We have developed some addon’s in our own local object ID range and we each time check in customer license whether they have permissions to run those object like
IF Granules.“XXX” THEN
But it is adding nearly 2 sec more while posting Sales Order.
Is there any method we can reduce no. of checks?
It’s a bit of a puzzle to me as to why you wouldn’t just let the NAV license do its job? If the client has a license to execute the objects then they should run without your intervention in code. Similarly if the client lacks the necessary license, the objects shouldn’t run, even without your intervention.
What is it about what you’re doing that can’t be accomplished by relying solely on the NAV license?
Assuming that there’s a good business case for implementing this license testing function, one way to improve performance would be to reduce the number of redundant calls to the function. I’d guess that your first step would be to determine the extent of redundant calls. If there are none, then this approach wouldn’t produce any noticeable results. If there are many, then you’re approach would be to record the parameters for each call and the result. Then you’d modify the function to check the local memory variables (as opposed to a NAV table that would require database io) that contain the results of prior calls before executing the rest of the function.
Another possible approach would be to read the Permission table into a temporary copy of the same record and then process the function against the temporary variable instead of the permanent table. You’ll take an overall performance hit to load the table, but if you make enough calls to it, the performance delta may eventually aggregate in your favor.
We have a setup table with all Granules (booleans)…
based on the activation of granule we need to either run Custom Code or Base code.
IF Granule."XXX" the //this line will check the license permissions as I shown in first post
Alright then, so maybe take a look at the two options discussed earlier.
And of course, you know all of this becomes moot if you publish your customizations as a licensable add-on through Microsoft? It involves some investment on your part, but the pay-off is that you don’t have to mess around with all of this overhead code.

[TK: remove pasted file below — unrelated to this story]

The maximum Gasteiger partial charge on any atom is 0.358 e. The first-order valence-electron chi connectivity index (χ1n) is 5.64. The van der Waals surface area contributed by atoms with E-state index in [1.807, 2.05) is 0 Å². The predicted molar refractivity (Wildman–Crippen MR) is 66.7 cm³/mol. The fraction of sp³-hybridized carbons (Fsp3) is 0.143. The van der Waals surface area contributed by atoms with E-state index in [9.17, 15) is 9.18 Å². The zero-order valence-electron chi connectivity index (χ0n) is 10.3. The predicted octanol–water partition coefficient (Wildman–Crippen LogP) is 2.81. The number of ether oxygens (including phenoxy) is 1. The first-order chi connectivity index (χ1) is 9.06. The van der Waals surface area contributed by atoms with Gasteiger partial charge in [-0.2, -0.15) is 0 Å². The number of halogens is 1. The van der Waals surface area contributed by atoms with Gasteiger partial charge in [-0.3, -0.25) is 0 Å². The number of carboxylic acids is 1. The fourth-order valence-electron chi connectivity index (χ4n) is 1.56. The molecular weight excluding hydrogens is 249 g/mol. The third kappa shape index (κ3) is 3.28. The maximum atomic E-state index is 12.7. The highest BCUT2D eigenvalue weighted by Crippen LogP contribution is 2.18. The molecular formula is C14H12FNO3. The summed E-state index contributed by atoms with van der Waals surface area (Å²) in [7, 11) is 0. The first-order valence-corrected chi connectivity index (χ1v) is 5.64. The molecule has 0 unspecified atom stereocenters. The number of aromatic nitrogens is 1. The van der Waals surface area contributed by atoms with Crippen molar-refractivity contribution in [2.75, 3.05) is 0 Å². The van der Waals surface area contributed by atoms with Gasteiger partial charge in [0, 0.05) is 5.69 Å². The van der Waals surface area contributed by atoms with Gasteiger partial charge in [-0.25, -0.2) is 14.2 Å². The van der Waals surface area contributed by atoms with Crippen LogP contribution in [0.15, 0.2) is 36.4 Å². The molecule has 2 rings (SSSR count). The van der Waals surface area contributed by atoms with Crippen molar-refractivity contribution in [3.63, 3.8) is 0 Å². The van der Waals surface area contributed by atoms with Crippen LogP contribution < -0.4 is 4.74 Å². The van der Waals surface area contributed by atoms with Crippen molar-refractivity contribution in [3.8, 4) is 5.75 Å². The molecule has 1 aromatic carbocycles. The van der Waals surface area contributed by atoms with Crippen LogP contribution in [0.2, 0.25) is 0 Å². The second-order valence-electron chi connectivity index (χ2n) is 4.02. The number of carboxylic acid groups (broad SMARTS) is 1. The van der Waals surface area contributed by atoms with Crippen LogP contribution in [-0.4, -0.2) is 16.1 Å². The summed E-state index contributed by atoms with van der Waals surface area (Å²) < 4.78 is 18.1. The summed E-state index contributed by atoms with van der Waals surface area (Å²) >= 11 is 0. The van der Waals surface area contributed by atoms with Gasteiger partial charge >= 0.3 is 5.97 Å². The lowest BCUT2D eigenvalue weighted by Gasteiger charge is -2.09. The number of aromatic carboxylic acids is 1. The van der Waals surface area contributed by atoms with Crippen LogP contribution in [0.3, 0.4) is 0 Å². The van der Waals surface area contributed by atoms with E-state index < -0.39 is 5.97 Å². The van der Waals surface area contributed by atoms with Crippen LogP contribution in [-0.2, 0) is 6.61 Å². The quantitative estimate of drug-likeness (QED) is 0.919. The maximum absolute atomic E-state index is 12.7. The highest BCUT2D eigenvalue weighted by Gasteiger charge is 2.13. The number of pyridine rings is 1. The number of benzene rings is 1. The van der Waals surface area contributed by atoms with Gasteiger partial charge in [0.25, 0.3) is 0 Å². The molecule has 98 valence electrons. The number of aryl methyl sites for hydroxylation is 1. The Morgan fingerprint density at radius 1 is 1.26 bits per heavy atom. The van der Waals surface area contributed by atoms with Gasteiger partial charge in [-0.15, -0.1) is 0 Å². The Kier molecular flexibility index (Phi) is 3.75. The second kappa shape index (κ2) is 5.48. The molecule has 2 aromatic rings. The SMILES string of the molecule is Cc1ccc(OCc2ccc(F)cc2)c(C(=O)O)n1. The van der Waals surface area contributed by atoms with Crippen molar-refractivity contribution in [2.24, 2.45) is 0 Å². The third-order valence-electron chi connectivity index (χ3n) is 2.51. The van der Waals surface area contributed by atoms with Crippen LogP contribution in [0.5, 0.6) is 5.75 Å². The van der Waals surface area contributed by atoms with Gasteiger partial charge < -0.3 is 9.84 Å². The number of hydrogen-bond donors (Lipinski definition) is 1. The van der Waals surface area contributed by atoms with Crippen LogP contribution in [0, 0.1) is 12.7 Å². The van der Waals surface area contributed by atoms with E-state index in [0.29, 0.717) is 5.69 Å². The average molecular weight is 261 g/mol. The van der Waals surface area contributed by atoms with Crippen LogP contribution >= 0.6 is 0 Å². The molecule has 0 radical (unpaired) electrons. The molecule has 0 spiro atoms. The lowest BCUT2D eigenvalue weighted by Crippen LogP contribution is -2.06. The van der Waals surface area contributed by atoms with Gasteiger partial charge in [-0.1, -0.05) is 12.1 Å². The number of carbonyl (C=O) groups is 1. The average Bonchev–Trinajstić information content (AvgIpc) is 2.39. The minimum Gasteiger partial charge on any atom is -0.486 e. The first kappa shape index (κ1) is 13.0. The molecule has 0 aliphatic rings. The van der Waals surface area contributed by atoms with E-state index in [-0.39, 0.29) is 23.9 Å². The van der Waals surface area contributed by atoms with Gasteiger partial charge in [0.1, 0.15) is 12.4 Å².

Thank you for your patience.
I didnt understand this. what do you mean by licensable add-on?
Any of us who develop distributable customizations to NAV are free to register the customizations with Microsoft as a NAV Add-on. If you think of all of the products that you could license from Lanham, you’re thinking about add-ons that they have registered with Microsoft. There’s nothing stopping you from doing the same.
With the add-on registration, you purchase the objects you need for your customization just like end users purchase objects. Only in this case you get assigned an object number range that is specific to your add-on; no other objects anywhere will use those object numbers except you for your add-on. Then, when end-users or other solution centers want to use your add-on, they go to Microsoft to buy the objects in your add-on which allows them to run the objects in the package. They get an updated flf file with the new credentials. Then, after they’ve paid you, you install the objects on their system and make any necessary changes to existing objects.
The catch is that you owe Microsoft an annual maintenance fee for continuing to publish your add-on. To offset that, you charge your customers for annual maintenance. You can even configure the granule license so that no one can even open your objects in Designer, if you believe that’s in everyone’s best interest. You can find far more information about this on partner source or customer source.